NASA launched its Spirit rover to Mars 20 years ago as part of a pair of rovers sent to the red planet, which helped provide important information about the planet, including past evidence of water on Mars.
The other rover in the Mars Exploration Rover mission, Opportunity, sent its last message to NASA five years ago, and since then, the space agency has continued its exploration of the red planet. Here is a look at NASA's current and future exploration of Mars.
What is NASA doing on Mars?
NASA has seven active missions focused on the exploration of Mars, including two rovers and five orbiters.
The two rovers exploring the Martian surface include the Curiosity and Perseverance rovers.
The Curiosity rover was launched in November 2011 and landed on Mars in August 2012, as the space agency's largest rover ever sent to the red planet. The goal of the mission was to see if Mars ever had the conditions to support small life forms.
NASA said the rover did, indeed, find "chemical and mineral evidence of past habitable environments on Mars" early in its mission and now is exploring "the rock record from a time when Mars could have been home to microbial life."
The Perseverance rover was launched in July 2020 and landed on Mars in February 2021. The goal of this mission is to answer "high-priority science goals," including the potential for life on the planet.
"The mission also provides opportunities to gather knowledge and demonstrate technologies that address the challenges of future human expeditions to Mars. These include testing a method for producing oxygen from the Martian atmosphere," NASA said on the mission's website.
What are NASA's plans for exploration of Mars?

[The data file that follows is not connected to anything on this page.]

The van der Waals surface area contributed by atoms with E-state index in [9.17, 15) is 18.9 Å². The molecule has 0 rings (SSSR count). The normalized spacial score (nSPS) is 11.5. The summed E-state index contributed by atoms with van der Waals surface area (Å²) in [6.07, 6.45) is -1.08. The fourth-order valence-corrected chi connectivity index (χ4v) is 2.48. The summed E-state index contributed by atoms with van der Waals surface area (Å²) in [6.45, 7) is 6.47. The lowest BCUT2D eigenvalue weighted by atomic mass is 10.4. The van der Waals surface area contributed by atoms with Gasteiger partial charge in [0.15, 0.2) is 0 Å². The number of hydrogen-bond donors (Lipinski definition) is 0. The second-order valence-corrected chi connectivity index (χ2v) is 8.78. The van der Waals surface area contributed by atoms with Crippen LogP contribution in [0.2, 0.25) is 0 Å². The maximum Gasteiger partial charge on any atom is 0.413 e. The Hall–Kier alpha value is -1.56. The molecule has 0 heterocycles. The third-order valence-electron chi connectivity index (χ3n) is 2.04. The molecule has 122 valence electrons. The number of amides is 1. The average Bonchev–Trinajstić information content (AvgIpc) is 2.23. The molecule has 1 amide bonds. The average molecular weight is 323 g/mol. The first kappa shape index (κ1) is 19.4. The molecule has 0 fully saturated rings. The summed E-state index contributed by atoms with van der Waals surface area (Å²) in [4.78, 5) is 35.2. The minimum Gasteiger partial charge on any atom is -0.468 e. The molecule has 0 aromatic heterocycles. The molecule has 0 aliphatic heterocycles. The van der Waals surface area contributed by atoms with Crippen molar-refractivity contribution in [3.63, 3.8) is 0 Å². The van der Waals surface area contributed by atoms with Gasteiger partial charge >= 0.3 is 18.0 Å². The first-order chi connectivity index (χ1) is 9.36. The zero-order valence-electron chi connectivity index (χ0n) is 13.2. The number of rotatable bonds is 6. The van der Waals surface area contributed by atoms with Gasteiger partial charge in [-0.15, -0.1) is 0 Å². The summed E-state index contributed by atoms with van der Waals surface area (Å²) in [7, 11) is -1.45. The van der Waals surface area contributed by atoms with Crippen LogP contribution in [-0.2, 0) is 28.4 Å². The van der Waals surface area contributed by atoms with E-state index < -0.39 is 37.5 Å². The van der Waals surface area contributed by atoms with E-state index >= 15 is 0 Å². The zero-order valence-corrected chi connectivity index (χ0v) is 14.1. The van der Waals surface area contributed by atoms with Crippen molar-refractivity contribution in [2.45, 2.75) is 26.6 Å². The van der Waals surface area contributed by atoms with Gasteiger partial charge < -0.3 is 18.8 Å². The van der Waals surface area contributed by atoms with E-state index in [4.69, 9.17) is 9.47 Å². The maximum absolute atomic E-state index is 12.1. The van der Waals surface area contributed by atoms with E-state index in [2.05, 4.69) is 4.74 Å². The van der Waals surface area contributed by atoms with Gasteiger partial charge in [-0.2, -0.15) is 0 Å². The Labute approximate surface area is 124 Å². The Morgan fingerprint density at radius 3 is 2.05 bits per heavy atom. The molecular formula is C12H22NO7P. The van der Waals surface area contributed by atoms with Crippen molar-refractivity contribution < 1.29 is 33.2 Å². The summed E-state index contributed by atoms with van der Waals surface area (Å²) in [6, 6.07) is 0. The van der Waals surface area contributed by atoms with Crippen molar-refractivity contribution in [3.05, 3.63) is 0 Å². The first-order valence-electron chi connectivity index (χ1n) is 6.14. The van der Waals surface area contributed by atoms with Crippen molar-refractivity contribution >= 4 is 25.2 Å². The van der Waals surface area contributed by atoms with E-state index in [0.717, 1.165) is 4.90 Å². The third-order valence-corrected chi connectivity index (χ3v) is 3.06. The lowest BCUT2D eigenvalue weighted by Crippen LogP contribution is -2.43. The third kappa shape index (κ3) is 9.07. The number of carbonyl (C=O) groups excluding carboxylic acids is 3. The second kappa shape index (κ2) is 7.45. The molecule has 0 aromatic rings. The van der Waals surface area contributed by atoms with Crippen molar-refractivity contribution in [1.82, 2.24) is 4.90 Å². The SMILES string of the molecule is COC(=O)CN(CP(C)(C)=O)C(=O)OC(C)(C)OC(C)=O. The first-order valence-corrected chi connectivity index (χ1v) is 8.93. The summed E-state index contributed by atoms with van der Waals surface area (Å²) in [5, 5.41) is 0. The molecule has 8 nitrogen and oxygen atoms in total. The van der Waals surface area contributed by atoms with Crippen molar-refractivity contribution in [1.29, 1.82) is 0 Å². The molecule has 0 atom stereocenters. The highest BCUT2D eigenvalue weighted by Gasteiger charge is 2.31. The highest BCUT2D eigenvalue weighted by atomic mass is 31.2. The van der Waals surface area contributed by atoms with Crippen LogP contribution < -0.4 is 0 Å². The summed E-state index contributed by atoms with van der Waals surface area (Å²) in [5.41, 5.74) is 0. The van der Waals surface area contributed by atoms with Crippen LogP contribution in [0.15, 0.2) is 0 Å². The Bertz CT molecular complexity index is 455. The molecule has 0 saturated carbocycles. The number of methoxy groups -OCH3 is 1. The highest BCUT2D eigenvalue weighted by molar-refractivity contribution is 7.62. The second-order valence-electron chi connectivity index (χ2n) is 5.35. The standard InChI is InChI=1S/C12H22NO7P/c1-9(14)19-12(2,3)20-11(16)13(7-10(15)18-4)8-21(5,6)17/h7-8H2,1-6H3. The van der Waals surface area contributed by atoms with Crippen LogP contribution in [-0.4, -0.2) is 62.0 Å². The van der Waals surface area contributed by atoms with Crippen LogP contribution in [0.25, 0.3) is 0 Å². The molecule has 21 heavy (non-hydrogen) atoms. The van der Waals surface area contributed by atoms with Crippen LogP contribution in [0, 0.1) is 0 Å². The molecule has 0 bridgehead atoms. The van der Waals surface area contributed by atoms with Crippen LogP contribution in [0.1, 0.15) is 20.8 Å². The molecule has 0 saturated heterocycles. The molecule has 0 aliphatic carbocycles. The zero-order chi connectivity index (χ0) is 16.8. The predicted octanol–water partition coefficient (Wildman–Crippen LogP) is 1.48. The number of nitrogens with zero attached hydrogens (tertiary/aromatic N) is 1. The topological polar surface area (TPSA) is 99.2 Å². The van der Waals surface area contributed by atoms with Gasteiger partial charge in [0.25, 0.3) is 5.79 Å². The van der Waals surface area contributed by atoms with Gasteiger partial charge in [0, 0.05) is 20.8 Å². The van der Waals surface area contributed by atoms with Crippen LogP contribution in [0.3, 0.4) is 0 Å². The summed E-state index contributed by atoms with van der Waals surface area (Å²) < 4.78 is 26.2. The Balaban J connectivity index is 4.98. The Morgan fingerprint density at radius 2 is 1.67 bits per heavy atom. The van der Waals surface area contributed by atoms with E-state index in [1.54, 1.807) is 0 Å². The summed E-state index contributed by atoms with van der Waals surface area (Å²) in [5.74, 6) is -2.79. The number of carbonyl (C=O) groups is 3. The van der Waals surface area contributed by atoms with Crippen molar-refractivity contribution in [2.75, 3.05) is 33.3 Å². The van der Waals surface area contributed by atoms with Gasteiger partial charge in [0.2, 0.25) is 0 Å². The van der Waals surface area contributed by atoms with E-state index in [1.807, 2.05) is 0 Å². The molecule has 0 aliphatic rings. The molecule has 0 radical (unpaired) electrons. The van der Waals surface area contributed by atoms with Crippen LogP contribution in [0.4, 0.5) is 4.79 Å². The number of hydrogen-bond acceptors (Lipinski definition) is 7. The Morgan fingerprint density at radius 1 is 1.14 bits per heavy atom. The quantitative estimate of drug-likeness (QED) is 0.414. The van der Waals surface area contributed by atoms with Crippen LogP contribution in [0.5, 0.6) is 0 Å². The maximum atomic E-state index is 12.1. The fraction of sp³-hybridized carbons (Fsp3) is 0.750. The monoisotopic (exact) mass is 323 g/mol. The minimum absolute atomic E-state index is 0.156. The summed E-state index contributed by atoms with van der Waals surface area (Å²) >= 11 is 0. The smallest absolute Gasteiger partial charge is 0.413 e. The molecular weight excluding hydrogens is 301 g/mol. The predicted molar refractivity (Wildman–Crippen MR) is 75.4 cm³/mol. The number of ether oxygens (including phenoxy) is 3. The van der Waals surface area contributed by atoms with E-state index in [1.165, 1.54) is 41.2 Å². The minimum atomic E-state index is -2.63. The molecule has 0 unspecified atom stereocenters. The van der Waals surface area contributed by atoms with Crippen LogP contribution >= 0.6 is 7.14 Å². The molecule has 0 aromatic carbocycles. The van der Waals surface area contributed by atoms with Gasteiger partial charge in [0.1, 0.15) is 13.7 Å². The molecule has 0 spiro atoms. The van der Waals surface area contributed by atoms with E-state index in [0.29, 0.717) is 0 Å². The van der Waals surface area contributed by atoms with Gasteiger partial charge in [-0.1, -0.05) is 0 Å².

NASA has two planned missions for Mars, including a mission to return a sample of the red planet to Earth.
The Mars Sample Return campaign is a long-term mission with the goal of bringing back rocks and soil from Mars to investigate the planet further.
"Once the samples are on our home planet, scientists plan to conduct detailed chemical and physical analysis in laboratories around the world to look for signs of past life on Mars and perform many other studies beyond the capabilities of instruments delivered to Mars," NASA said on its mission website.
Currently, the space agency has the launch dates for the Earth Return Orbiter as 2027 and the Sample Retrieval Lander as 2028, with those spacecraft expected to arrive at Mars in 2029 and 2030, respectively. The mission timeline calls for the samples to be returned to Earth in 2033.
How does the Artemis program fit into Mars exploration?
The Artemis program is scheduled to land men and women on the moon in the coming years, but the program has an eye for a future manned mission to the red planet.
When NASA announced Blue Origin had been selected to develop the lunar landing system for the space agency's Artemis V mission, NASA Administrator Bill Nelson mentioned the future hope of a landing on Mars.
"We are in a golden age of human spaceflight, which is made possible by NASA’s commercial and international partnerships. Together, we are making an investment in the infrastructure that will pave the way to land the first astronauts on Mars," Nelson said.
NASA said the manned missions to the surface of the moon, Artemis III, IV, and V, are planned for 2025, 2028, and 2029, respectively.
Artemis I was the first mission in the program and saw the Orion spacecraft successfully orbit the moon and conduct tests. The unmanned mission launched on Nov. 16, 2022, after several months of delays, and successfully splashed down in the Pacific Ocean on Dec. 11, 2022.